The link posted is for tenants - I'm wondering about co-op owners (aka shareholders) - are they covered?
Found a better link
funny that this is being posted on day two of the dog show.
If you live in a co-op building that prohibits dogs, chances are HIGH (whether you're an owner or a renter) that you have signed a piece of paper agreeing to abide by the house rules. The co-op, depending on the building, can have a number of responses to violations; usually they start with fines.
Secondly, you're violating your proprietary lease, so the board can give you a "dog goes or you go" ultimatum.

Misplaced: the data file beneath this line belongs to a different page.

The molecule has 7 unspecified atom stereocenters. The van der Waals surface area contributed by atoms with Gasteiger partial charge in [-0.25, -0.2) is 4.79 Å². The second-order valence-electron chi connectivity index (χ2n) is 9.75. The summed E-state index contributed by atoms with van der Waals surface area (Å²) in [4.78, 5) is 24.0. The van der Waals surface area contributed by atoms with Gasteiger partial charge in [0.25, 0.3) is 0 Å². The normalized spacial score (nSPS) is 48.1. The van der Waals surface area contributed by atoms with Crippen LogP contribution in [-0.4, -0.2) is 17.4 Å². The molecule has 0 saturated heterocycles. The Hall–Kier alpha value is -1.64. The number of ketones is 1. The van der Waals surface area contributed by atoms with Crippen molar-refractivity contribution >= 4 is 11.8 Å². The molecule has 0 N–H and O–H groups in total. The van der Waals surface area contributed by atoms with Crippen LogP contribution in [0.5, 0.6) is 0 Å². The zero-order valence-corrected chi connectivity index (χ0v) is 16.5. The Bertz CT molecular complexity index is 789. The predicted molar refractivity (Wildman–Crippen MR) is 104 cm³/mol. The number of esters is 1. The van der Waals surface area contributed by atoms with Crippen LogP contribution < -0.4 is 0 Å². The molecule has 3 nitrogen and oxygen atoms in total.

While it's true that open and notorious harboring of a pet is something of a defense, I wouldn't rely on it.
I doubt if most Manhattanites could get their dogs into the dog show. I was on a bus back from New Jersey last year during the dog show. This woman got on the bus with a beautiful white Siberian Husky and talked the driver into letting her ride with the dog. The dog was incredibly well behaved. The woman stuck the dog under the seat and the only thing the dog did during the whole trip was emit an very high pitched noise, which most people probably did not hear but I noticed. The dog did not bark, move, or cause any problems whatsoever.
nice petlaw... that was one of the sites i also encountered when i was going through some questions about pets... but the author of the other site provides a point of view from a lawyer who actually went through the ordeal of going to court and all the details involved, as opposed to a listing of a,b,c's from a committee.
in any event, good luck!!